“I’ll be the designated driver,” I said and everyone cheered. It was the perfect plan. It gave carte blanche permission for my husband and George and Arlene to drink themselves silly. Silly yet responsibly.

So we went to Old Town, to a nice Italian restaurant where I had a pasta dish that had huge, whole cloves of garlic in it and I savored every sip of that one glass of wine. The rest of them drank with the wild abandon that comes with the knowledge that you’re in a restaurant without a children’s menu and with a designated driver. A few hours after the last drop of chardonnay had been extracted from my glass, we hit the road.
I was driving George and Arlene’s rental car, which had something wrong with it - I can’t remember what, maybe the license plate wasn’t lit or there was a tail light out or something. We didn’t care. We had been real grown-ups long enough that we didn’t get that heart freeze when we saw red lights 6 inches from our bumper.

When I saw the red lights, I was about 100 yards from turning into my street. I pulled over and told my three passengers to pipe down. They were having the time of their lives in the back seat. A female cop came to my window and when I got the window about 3/4 down, she jumped back and did a mock, overacted WOAH! much like you would see in a community theater production of The Music Man.

“I SMELL ALCOHOL!” she yelled. (“I say you’ve got trouble! Right here in River City!”) She was averting her face and raising her arms like the smell coming from our car was going to harm her precious DNA. The Three Amigos in the back seat started laughing.

“Alright, calm down,” I said with the newly acquired authority of a mother of two.  “I wasn’t drinking. They” - and I jerked my head to the three in the back seat - “were drinking, but -"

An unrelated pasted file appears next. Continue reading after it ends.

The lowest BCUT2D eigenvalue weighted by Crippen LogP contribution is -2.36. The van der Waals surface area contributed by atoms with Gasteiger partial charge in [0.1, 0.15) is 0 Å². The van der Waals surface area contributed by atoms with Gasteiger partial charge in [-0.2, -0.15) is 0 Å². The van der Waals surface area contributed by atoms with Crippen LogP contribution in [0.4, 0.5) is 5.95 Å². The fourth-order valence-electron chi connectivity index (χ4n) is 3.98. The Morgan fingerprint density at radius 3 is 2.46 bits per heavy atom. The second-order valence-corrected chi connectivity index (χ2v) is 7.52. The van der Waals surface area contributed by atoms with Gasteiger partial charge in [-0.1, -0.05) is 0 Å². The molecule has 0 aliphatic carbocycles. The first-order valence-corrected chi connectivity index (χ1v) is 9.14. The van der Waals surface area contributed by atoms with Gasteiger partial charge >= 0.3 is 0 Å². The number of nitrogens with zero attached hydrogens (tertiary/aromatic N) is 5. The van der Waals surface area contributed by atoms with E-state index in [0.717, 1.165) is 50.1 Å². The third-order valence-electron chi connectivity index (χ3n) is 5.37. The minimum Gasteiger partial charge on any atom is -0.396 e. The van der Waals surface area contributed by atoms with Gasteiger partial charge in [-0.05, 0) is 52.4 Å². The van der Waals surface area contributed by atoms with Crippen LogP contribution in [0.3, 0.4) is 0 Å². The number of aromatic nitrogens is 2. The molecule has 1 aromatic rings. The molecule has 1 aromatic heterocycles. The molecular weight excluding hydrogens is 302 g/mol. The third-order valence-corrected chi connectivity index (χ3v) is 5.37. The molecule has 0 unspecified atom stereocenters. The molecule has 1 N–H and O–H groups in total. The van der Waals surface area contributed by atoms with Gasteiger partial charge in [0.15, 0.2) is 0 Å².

“SHE’S OUR DESIGNATED DRIVER!” Arlene yelled from the back seat. George was fumbling around for the rental car agreement and a cigarette.
The cop went back to her car and called for backup. I couldn’t believe it. Backup. For me. A woman who had the social life of a Carmelite nun. So we all had to wait while the backup came and when it came, it ended up just sitting in its squad car with lights flashing, which helped make this little scenario visible from space.

When the copette came back to my window, she had what looked like a large asthma inhaler in her hand. “Blow into this and blow really hard,” she said. So I blew.

She took it from me, looked at it with her cop flashlight and the results were apparently not what she desired, because she threw it over the top of the car into the woods. And I don’t mean an overhand softball toss. She winged it with some real force. There was some anger there just beneath the surface. And probably some bitterness over being passed over for promotion for not getting enough DUI arrests on Saturday nights. Plus the uniform issue.

I waited to hear someone from the back seat say, “You littered!” and we’d all get hauled in for disturbing the DUI quota of a policewoman.

“Can I go now, because I’ve got a baby to get home to,” I said, maturely and responsibly.

She let me go and I got home in time to nurse the baby and not tell the babysitter any of this. The streets of Springfield, Virginia, were once again safe from wild gangs of nursing mothers and the woods outside my neighborhood were littered with disposable breathalyzers that registered no alcohol.

And I didn't have to get a mugshot taken.